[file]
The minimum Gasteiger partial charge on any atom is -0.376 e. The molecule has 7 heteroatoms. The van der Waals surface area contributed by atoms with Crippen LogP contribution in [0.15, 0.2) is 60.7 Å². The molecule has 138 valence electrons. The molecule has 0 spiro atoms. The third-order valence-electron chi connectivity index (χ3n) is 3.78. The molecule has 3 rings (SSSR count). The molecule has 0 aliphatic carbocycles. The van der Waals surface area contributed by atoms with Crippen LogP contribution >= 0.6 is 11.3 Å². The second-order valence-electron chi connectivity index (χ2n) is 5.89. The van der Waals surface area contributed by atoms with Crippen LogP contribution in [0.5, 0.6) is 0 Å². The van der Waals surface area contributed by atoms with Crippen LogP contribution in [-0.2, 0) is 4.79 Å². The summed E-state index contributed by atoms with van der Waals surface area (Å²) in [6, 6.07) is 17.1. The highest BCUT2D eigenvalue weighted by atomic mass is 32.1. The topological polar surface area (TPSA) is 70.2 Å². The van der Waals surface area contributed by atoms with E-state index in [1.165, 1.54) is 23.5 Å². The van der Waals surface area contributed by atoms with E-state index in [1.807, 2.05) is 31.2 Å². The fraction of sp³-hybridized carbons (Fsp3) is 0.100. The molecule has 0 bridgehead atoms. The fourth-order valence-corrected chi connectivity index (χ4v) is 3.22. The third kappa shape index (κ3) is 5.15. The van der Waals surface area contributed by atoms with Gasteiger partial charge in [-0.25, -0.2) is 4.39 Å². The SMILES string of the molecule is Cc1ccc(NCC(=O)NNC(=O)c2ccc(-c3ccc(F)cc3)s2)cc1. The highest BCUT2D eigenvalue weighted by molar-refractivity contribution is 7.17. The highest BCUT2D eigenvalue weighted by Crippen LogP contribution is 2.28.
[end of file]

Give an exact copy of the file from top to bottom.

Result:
The minimum Gasteiger partial charge on any atom is -0.376 e. The molecule has 7 heteroatoms. The van der Waals surface area contributed by atoms with Crippen LogP contribution in [0.15, 0.2) is 60.7 Å². The molecule has 138 valence electrons. The molecule has 0 spiro atoms. The third-order valence-electron chi connectivity index (χ3n) is 3.78. The molecule has 3 rings (SSSR count). The molecule has 0 aliphatic carbocycles. The van der Waals surface area contributed by atoms with Crippen LogP contribution >= 0.6 is 11.3 Å². The second-order valence-electron chi connectivity index (χ2n) is 5.89. The van der Waals surface area contributed by atoms with Crippen LogP contribution in [0.5, 0.6) is 0 Å². The van der Waals surface area contributed by atoms with Crippen LogP contribution in [-0.2, 0) is 4.79 Å². The summed E-state index contributed by atoms with van der Waals surface area (Å²) in [6, 6.07) is 17.1. The highest BCUT2D eigenvalue weighted by atomic mass is 32.1. The topological polar surface area (TPSA) is 70.2 Å². The van der Waals surface area contributed by atoms with E-state index in [1.165, 1.54) is 23.5 Å². The van der Waals surface area contributed by atoms with E-state index in [1.807, 2.05) is 31.2 Å². The fraction of sp³-hybridized carbons (Fsp3) is 0.100. The molecule has 0 bridgehead atoms. The fourth-order valence-corrected chi connectivity index (χ4v) is 3.22. The third kappa shape index (κ3) is 5.15. The van der Waals surface area contributed by atoms with Gasteiger partial charge in [-0.25, -0.2) is 4.39 Å². The SMILES string of the molecule is Cc1ccc(NCC(=O)NNC(=O)c2ccc(-c3ccc(F)cc3)s2)cc1. The highest BCUT2D eigenvalue weighted by molar-refractivity contribution is 7.17. The highest BCUT2D eigenvalue weighted by Crippen LogP contribution is 2.28.